A complicating factor is that a portion of the independents who got in line at the polls mistakenly believed they were affiliated with a party or were not aware their registration had been switched after making updates with the Motor Vehicle Division, which is an issue that various government agencies are investigating.

The Recorder’s Office maintains another factor that should not be overlooked - far more voters voted in person in 2008 than in 2016, because early voting by mail was not yet as popular as it is now.

Purcell acknowledged that one reason for adopting the 60-vote-center plan was financial, since the state legislature has not yet reimbursed the counties for the cost of the presidential preference election.

When it comes to the calculations, Purcell stands by her decision to base the turnout model on the potential eligible voters, rather than on independents and unregistered voters who are likely to show up despite being ineligible.

“They are not eligible to vote in the election, so they are certainly not in the plan to put together how you conduct that election,” Purcell said.

Purcell said a lesson from this election is that in the future more polling locations should be added to accommodate all voters who show up.

“If that means that allows people who are not eligible to vote in an election to go to the polls, then that is what we have to do,” Purcell said.

Still, she insisted such an effort would be atypical.  “When anybody is looking at an election, you are looking at the people who are qualified to vote in that election,” Purcell said.

But Rice University political scientist Bob Stein said best practices dictate that Purcell should have done a statistical model to predict everyone likely to show up to the 60 vote centers, whether or not they were eligible to have their ballots counted.

Stein, who is an expert in the adoption of vote centers, said that analysis should have also included projections of provisional ballots, which take longer to process.

“I don’t think they did the due diligence necessary for estimating what the turnout was going to be,” Stein said. “What the turnout of Republican, Democratic and independent voters.”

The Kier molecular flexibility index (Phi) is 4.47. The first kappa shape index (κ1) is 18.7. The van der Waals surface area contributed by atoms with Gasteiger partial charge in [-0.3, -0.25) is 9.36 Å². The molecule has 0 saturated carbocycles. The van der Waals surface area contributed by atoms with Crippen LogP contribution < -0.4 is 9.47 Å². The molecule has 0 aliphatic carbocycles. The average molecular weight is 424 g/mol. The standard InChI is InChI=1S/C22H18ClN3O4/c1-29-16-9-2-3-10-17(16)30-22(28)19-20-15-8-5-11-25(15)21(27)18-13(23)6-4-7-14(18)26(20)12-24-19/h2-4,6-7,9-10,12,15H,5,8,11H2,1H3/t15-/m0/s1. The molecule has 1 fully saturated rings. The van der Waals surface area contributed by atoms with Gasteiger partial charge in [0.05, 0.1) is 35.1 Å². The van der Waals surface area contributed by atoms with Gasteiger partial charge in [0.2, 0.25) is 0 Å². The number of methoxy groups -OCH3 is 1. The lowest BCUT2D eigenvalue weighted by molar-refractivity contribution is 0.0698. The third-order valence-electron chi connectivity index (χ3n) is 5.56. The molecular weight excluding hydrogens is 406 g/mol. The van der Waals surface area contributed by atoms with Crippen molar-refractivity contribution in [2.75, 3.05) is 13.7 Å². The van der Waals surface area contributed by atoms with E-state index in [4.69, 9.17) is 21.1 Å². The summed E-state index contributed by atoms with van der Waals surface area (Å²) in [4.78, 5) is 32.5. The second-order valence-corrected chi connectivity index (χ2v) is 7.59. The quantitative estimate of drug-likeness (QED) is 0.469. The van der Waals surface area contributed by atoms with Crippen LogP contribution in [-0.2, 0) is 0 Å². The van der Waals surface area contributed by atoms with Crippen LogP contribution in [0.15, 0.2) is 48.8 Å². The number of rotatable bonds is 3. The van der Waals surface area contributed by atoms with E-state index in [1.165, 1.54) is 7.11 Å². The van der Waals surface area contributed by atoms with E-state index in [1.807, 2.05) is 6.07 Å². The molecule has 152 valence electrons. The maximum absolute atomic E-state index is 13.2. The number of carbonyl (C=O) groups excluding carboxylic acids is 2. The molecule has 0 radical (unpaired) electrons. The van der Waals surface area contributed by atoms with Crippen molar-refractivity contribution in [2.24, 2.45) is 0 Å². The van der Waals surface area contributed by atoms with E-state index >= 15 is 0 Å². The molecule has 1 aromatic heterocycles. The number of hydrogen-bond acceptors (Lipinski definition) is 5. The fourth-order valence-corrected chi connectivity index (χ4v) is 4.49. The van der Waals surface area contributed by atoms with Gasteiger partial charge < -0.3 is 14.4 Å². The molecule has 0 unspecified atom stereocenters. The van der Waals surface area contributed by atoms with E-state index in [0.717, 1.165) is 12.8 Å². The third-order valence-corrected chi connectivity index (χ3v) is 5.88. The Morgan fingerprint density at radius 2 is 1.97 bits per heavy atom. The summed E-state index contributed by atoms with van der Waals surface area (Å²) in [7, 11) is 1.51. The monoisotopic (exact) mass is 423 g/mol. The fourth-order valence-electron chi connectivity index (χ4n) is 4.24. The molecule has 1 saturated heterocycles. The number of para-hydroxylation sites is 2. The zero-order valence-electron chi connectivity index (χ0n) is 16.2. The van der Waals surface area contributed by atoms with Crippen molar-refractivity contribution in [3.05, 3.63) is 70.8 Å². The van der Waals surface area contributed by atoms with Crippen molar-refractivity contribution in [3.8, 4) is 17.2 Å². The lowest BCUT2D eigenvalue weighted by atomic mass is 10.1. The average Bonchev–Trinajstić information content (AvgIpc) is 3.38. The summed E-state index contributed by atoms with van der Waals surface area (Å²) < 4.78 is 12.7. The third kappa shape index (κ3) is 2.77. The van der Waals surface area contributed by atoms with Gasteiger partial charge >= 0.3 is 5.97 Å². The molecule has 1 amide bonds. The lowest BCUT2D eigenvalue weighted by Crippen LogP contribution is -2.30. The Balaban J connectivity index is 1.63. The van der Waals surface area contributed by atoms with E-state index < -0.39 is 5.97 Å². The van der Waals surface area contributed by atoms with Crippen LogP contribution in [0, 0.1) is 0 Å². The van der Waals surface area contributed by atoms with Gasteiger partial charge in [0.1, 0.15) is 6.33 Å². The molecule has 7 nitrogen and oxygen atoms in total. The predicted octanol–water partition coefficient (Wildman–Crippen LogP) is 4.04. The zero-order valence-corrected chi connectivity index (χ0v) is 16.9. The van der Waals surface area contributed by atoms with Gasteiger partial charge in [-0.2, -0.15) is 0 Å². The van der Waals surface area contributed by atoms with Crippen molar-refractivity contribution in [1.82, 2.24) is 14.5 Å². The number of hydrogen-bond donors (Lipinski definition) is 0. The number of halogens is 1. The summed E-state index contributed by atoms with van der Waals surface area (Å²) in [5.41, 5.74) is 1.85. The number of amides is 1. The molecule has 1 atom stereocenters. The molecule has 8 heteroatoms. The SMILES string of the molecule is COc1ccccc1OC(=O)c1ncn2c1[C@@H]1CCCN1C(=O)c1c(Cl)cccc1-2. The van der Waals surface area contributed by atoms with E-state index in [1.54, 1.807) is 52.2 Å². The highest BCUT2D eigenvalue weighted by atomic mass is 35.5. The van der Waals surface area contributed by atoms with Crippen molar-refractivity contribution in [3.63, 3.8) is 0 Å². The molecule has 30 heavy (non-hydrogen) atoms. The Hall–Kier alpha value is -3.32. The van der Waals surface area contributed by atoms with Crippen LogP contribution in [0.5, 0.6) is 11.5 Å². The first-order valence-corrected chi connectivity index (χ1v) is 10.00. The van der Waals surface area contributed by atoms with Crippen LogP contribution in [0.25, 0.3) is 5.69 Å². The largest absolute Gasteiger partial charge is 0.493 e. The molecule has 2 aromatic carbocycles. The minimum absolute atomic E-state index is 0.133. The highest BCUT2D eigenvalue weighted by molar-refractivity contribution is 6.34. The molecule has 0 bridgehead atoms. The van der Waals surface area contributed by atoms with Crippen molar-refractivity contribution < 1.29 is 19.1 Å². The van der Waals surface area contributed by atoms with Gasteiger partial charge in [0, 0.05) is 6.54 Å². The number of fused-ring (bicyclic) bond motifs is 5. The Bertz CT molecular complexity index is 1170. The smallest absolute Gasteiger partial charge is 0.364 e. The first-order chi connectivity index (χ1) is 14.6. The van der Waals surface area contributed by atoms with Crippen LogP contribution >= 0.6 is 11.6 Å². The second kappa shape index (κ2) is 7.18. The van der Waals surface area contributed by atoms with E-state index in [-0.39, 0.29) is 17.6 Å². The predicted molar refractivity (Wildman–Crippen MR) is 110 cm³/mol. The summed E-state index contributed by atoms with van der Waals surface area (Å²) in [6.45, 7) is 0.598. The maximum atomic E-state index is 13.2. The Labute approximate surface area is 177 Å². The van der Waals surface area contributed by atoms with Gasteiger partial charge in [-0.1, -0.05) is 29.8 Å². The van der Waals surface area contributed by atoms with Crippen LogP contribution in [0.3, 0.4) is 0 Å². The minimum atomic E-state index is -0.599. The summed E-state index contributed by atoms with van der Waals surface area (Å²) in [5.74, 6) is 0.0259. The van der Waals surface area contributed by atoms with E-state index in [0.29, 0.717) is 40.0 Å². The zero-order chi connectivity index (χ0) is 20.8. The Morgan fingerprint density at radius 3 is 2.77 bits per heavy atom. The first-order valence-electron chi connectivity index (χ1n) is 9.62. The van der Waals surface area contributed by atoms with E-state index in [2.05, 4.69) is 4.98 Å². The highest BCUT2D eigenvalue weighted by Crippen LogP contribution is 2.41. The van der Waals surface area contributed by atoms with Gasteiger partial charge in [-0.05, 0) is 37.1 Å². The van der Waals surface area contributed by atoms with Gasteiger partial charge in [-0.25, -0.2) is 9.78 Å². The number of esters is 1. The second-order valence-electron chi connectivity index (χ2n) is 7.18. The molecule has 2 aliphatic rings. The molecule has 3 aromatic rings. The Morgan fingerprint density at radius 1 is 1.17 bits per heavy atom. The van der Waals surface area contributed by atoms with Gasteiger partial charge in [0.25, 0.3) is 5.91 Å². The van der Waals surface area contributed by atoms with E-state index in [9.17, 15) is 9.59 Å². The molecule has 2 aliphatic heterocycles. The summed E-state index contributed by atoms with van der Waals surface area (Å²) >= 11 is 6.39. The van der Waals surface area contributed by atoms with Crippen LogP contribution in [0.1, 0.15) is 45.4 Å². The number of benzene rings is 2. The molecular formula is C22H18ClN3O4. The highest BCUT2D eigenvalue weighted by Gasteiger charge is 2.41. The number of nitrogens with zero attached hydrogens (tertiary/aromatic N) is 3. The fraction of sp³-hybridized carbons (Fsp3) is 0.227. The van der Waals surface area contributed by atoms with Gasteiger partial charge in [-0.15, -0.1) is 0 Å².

Stein said it is not a good idea to switch from traditional polling sites to vote centers during a high-turnout election, or a difficult-to-predict election like a presidential preference contest. He said it is also best to only reduce the number of polling locations by no more than 50 percent from one election to the next.

This is the first presidential election year that Arizona election changes do not need to be precleared by the U.S. Department of Justice. That’s because a U.S. Supreme Court decision three years ago struck down a portion of the Voting Rights Act, ending that requirement.

But Stein said Purcell would have benefited from that review.

“A preclearance report is very detailed and would have made her realize very quickly she was in trouble,” Stein said.

Jim Barton, a lawyer for the Arizona Democratic Party agreed.

He said if there were more than 20,000 independents in 2008, Purcell’s team should have known 60 vote centers wouldn’t be enough this time.

“Frankly, the numbers that we are looking at right now, now cause more questions than answers,” Barton said. “Because now it is really hard to understand how they could have thought this would have worked out.”

In fact, not everything went very smoothly in the 2008 presidential preference election, either. Even with 400 polling sites, news accounts from that election documented confusion over who could vote and long lines.

Stetson University College of Law professor Ciara Torres-Spelliscy, who specializes in election law, said election officials should have paid closer attention to what happened in the past.

“2008 was a teachable moment for Maricopa County, and Maricopa County did not learn their lesson,” Torres-Spelliscy said.

2008 Presidential Preference Election Provisional Ballots

  • Total provisional ballots: 51,367
  • Counted: 24,433
  • Rejected:27,204

Rejection reasons

  • No party affiliation: 20,043
  • Were not registered: 2,142
  • Attended wrong polling place: 2,518 (not a factor in 2016)
  • Other: 2,501

2016 Presidential Preference Election Provisional Ballots

  • Total provisional ballots: 24,639
  • Counted: 4,631
  • Rejected: 20,008

Rejection reasons

  • No party affiliation: 18,322
  • Were not registered: 1,162
  • Other: 524
Jude Joffe-Block was a senior field correspondent at KJZZ from 2010 to 2017.